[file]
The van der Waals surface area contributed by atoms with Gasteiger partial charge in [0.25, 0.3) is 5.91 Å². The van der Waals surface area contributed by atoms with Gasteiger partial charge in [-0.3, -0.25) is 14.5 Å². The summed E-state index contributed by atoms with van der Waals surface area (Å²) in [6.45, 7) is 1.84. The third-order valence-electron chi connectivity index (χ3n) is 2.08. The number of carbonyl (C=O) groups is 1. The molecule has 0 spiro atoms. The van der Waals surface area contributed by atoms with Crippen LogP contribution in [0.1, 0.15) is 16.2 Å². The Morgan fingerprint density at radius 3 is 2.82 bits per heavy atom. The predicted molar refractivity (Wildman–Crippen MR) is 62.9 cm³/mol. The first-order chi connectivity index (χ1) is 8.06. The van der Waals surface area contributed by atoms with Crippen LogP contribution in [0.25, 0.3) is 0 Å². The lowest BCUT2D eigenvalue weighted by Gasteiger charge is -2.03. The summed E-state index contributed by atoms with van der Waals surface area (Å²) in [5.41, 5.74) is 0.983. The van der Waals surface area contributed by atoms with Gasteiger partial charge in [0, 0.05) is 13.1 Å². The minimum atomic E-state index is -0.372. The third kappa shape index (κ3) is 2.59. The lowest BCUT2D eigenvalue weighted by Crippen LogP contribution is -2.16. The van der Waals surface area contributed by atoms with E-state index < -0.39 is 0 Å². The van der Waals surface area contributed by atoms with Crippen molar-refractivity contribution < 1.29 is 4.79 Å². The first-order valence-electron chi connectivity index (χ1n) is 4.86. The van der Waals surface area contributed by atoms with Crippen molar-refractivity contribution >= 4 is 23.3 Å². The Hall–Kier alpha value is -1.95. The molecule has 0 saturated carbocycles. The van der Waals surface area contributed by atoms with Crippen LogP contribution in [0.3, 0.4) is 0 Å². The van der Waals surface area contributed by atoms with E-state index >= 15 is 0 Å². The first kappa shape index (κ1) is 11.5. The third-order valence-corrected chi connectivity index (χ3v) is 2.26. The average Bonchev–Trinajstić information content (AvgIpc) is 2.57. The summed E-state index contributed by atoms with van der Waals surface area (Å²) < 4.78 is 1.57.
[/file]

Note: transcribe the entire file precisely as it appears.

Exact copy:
The van der Waals surface area contributed by atoms with Gasteiger partial charge in [0.25, 0.3) is 5.91 Å². The van der Waals surface area contributed by atoms with Gasteiger partial charge in [-0.3, -0.25) is 14.5 Å². The summed E-state index contributed by atoms with van der Waals surface area (Å²) in [6.45, 7) is 1.84. The third-order valence-electron chi connectivity index (χ3n) is 2.08. The number of carbonyl (C=O) groups is 1. The molecule has 0 spiro atoms. The van der Waals surface area contributed by atoms with Crippen LogP contribution in [0.1, 0.15) is 16.2 Å². The Morgan fingerprint density at radius 3 is 2.82 bits per heavy atom. The predicted molar refractivity (Wildman–Crippen MR) is 62.9 cm³/mol. The first-order chi connectivity index (χ1) is 8.06. The van der Waals surface area contributed by atoms with Crippen LogP contribution in [0.25, 0.3) is 0 Å². The lowest BCUT2D eigenvalue weighted by Gasteiger charge is -2.03. The summed E-state index contributed by atoms with van der Waals surface area (Å²) in [5.41, 5.74) is 0.983. The van der Waals surface area contributed by atoms with Gasteiger partial charge in [0, 0.05) is 13.1 Å². The minimum atomic E-state index is -0.372. The third kappa shape index (κ3) is 2.59. The lowest BCUT2D eigenvalue weighted by Crippen LogP contribution is -2.16. The van der Waals surface area contributed by atoms with E-state index < -0.39 is 0 Å². The van der Waals surface area contributed by atoms with Crippen molar-refractivity contribution < 1.29 is 4.79 Å². The first-order valence-electron chi connectivity index (χ1n) is 4.86. The van der Waals surface area contributed by atoms with Crippen molar-refractivity contribution >= 4 is 23.3 Å². The Hall–Kier alpha value is -1.95. The molecule has 0 saturated carbocycles. The van der Waals surface area contributed by atoms with Crippen LogP contribution in [0.3, 0.4) is 0 Å². The van der Waals surface area contributed by atoms with E-state index >= 15 is 0 Å². The first kappa shape index (κ1) is 11.5. The third-order valence-corrected chi connectivity index (χ3v) is 2.26. The average Bonchev–Trinajstić information content (AvgIpc) is 2.57. The summed E-state index contributed by atoms with van der Waals surface area (Å²) < 4.78 is 1.57.